Seasons and fluctuations are part of winemaking, and so too are fluctuations in the preferences and habits of wine drinkers. While research shows young people are drinking significantly less wine, the industry is starting to see heartening signs of real interest in the nuances and special characters of different wines. There is more discernment and more thoughtfulness about wine than ever before, and it may be that paying attention to this desire for knowledge is an important part of how wine is marketed and sold.
We are fortunate to have distributors who are keenly interested in not only our wine but in the people who buy it. In the United Kingdom, our distributor David Harvey (Raeburn Fine Wines) took some Dry River wines along to an event for the Cambridge University Wine Society. Our wines were about to join a prestigious list of wineries who have presented in the past:
Chateau Gazin, Pomerol
Diamond Creek, Napa
Louis Roederer, Champagne
Chateau Palmer, Margaux
Royal Tokaji Wine Co.
Domaine du Closel, Savennieres
Roger Sabon, CNDP
Chateau de Fieuzal, Graves
Chateau Changyu, China
Kumeu River, New Zealand
Tertre Rotebouef, St. Emilion
Domaine des Tourelles, Lebanon
Alain Graillot, North Rhone
Eyrie Vineyards, Oregon
Chateau Guiruad, Sauternes
Bodega Garzon, Uruguay
Hosted by St. John’s College, the tastings were held in the Wordsworth Room, a 450-year-old room where William Wordsworth lived when he was an undergraduate in the 1780s. He described these rooms in his autobiographical poem, The Prelude:
I was the Dreamer, they the Dream; I roamed
Delighted through the motley spectacle;
Gowns grave or gaudy, Doctors, Students, Streets,
Lamps, Gateways, Flocks of Churches, Courts and Towers:
Strange transformation for a mountain youth,
A northern Villager.
Wine societies and tasting groups are nothing new; in fact, the Cambridge University Wine Society was formed in 1792 and is thought to be the oldest university wine group in the world. But it is fascinating for us, in a town with a population of less than 10% of the number of students enrolled at Cambridge University, to see how our wines fare when they meet the curious palates of some of the world’s best and brightest young minds.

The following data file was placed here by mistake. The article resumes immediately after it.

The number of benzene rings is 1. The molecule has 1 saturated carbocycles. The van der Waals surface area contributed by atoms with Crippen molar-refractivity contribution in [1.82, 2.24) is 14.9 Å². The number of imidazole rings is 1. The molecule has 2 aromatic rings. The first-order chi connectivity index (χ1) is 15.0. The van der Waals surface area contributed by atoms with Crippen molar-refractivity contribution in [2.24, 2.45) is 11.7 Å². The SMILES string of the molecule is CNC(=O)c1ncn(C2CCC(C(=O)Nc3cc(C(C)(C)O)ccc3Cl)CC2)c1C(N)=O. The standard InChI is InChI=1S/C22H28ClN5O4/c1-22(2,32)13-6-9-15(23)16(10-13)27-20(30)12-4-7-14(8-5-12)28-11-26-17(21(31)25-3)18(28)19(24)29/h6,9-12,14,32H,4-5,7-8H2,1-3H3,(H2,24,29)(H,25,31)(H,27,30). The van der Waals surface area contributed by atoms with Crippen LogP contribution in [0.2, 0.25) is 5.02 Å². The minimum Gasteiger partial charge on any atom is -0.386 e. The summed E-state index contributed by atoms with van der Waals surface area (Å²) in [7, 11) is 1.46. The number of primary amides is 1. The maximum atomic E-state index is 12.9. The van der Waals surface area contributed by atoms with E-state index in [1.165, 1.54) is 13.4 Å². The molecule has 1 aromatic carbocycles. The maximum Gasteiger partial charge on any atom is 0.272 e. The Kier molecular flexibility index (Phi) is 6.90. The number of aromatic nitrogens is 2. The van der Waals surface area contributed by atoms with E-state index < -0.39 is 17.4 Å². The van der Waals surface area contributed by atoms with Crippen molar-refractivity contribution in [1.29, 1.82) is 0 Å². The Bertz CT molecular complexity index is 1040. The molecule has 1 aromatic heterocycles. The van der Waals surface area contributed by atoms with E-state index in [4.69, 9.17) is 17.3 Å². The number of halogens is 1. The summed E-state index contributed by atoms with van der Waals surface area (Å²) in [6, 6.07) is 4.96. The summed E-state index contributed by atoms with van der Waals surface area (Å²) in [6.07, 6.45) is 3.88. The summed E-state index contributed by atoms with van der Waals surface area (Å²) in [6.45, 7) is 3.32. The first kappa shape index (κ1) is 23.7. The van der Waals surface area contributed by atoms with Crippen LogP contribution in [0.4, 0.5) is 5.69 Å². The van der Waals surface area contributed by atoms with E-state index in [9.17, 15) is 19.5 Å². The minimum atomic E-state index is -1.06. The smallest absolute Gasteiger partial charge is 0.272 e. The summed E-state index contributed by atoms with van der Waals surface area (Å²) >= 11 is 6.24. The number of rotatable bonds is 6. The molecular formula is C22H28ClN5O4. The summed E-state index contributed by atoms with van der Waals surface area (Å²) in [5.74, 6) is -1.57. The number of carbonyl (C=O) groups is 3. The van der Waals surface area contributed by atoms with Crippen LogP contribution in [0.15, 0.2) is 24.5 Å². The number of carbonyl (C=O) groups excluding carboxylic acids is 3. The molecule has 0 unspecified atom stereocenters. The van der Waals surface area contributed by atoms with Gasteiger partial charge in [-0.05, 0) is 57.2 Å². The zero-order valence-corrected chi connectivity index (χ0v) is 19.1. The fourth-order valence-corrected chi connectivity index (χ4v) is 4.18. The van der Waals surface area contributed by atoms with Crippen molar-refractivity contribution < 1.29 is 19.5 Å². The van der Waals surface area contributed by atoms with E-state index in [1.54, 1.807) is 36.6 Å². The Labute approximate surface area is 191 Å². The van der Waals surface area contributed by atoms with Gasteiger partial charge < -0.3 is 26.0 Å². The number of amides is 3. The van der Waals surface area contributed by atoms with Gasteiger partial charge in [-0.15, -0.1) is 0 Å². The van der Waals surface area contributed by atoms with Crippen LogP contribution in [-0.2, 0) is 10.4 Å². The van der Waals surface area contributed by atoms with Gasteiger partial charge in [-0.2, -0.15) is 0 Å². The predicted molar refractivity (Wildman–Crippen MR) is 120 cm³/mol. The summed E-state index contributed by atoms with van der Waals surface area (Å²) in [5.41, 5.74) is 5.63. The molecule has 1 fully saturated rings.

“The group was a mixture of University Alumni who still participate, the committee, [and] young undergrads taking their first steps in wine,” says David. “The crowd were quite shy, at least until the experienced lot warmed up a bit.”
To get over the shyness, and encourage the newest members to take part in robust wine discussions, the 50 or so people present were asked to pair off and vote for their favourites. Many of the bottles chosen were relatively young wines, which ask for an appreciation of the potential and an understanding of structure – important steps in developing a palate.
“The wines were benchmark young recent Dry River: massive attack, heaps of bright fruit, [with] lovely length,” says David.
“The committee said that it’s the first time that this group all decided that they wanted to buy some of the wines for themselves.”
That’s heartening news, not just for Dry River and David, but for the wine industry as a whole. After all, wine is so loved because of its longevity, variations and unpredictability; it’s a drink that offers intrigue and discussion.
All photography courtesy of Victoria Phan.